Liles Parker PLLC
(202) 298-8750 (800) 475-1906
Washington, DC | Houston, TX
San Antonio, TX | Baton Rouge, LA

We Defend Healthcare Providers Nationwide in Audits & Investigations

The Contents of an IEP are Essential to Its Success

The Contents of an IEP Are Essential to Its Success.(October 25, 2011): An IEP is an essential tool to assist children with disabilities and for those who are involved in educating them. Done correctly, an IEP should improve teaching, learning and results. Each child’s IEP describes, among other things, the educational program that has been designed to meet that child’s unique needs. This part of the guide looks closely at the contents of an IEP, how it is written, and the minimum information it typically contains.  The IEP must include certain information about the child and the educational program designed to meet his or her unique needs. The typical contents of an IEP are discussed below.

I.  Contents of an IEP:

Simply put, the contents of an IEP often includes the following:

• Current performance. The IEP must state how the child is currently doing in school (known as present levels of educational performance). This information usually comes from the evaluation results such as classroom tests and assignments, individual tests given to decide eligibility for services or during reevaluation, and observations made by parents, teachers, related service providers, and other school staff. The statement about “current performance” includes how the child’s disability affects his or her involvement and progress in the general curriculum.

• Annual goals. These are goals that the child can reasonably accomplish in a year. The goals are broken down into short-term objectives or benchmarks. Goals may be academic, address social or behavioral needs, relate to physical needs, or address other educational needs. The goals must be measurable-meaning that it must be possible to measure whether the student has achieved the goals.

• Special education and related services. The IEP must list the special education and related services to be provided to the child or on behalf of the child. This includes supplementary aids and services that the child needs. It also includes modifications (changes) to the program or supports for school personnel-such as training or professional development-that will be provided to assist the child.

• Participation with nondisabled children. The IEP must explain the extent (if any) to which the child will not participate with nondisabled children in the regular class and other school activities.

• Participation in state and district-wide tests. Most states and districts give achievement tests to children in certain grades or age groups. The IEP must state what modifications in the administration of these tests the child will need. If a test is not appropriate for the child, the IEP must state why the test is not appropriate and how the child will be tested instead.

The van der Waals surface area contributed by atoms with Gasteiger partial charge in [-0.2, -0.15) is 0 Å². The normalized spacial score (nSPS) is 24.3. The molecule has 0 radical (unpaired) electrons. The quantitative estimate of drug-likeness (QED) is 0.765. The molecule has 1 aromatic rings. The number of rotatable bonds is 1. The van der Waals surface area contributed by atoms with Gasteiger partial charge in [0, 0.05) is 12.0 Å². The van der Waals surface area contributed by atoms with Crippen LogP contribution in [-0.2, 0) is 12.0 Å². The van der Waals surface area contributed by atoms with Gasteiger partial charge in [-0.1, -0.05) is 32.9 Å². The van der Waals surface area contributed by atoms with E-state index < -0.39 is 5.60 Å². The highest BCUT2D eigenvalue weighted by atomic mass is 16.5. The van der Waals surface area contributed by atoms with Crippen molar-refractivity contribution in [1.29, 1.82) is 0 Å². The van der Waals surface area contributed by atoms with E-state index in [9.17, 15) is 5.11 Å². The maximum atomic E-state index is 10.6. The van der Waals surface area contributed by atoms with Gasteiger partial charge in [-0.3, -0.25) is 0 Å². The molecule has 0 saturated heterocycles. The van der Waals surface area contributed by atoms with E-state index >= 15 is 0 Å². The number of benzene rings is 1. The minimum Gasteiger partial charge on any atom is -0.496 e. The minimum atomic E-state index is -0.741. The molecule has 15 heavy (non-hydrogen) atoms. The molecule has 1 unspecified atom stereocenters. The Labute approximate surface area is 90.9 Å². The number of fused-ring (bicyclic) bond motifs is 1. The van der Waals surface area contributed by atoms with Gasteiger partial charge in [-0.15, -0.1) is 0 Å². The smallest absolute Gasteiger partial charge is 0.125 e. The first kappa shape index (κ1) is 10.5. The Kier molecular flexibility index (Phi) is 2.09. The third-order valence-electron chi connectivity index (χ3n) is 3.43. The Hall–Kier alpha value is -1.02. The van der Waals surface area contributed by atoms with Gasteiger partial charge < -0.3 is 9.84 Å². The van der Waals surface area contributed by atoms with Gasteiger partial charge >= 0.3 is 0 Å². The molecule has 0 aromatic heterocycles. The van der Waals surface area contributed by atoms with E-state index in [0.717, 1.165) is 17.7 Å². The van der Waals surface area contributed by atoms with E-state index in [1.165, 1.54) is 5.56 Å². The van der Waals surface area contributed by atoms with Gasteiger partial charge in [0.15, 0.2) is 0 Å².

• Dates and places. The IEP must state when services will begin, how often they will be provided, where they will be provided, and how long they will last.

• Transition service needs. Beginning when the child is age 14 (or younger, if appropriate), the IEP must address (within the applicable parts of the IEP) the courses he or she needs to take to reach his or her post-school goals. A statement of transition services needs must also be included in each of the child’s subsequent IEPs.

• Needed transition services. Beginning when the child is age 16 (or younger, if appropriate), the IEP must state what transition services are needed to help the child prepare for leaving school.

• Age of majority. Beginning at least one year before the child reaches the age of majority, the IEP must include a statement that the student has been told of any rights that will transfer to him or her at the age of majority. (This statement would be needed only in states that transfer rights at the age of majority.)

• Measuring progress. The IEP must state how the child’s progress will be measured and how parents will be informed of that progress.

II.  Additional State and School-System Content:

States and school systems have a great deal of flexibility about the information they require in an IEP. Some states and school systems have chosen to include in the IEP additional information to document their compliance with other state and federal requirements. (Federal law requires that school districts maintain documentation to demonstrate their compliance with federal requirements.) Generally speaking, extra elements in IEPs may be included to document that the state or school district has met certain aspects of federal or state law, such as:

Holding the meeting to write, review and, if necessary, revise a child’s IEP in a timely manner;
• Providing parents with a copy of the procedural safeguards they have under the law;
• Placing the child in the least restrictive environment; and
• Obtaining the parents’ consent.

III.  Contents of an IEP May Vary From State to State:

While the law tells us what information must be included in the IEP, it does not specify what the IEP should look like. No one form or approach or appearance is required or even suggested. Each state may decide what its IEPs will look like. In some states individual school systems design their own IEP forms. Therefore, across the United States, many different IEP forms are used. What is important is that each form be as clear and as useful as possible, so that parents, educators, related service providers, administrators, and others can easily use the form to write and implement effective IEPs for their students with disabilities.

Ashley Morgan Healthcare AttorneyAshley Morgan, J.D., represents students and their families in connection with IEPs and other reasonable accommodation matters. For a complimentary consultation regarding your child’s needs, give Ashley a call at:  (202) 298-8750

  • Advertisement

Comments are closed.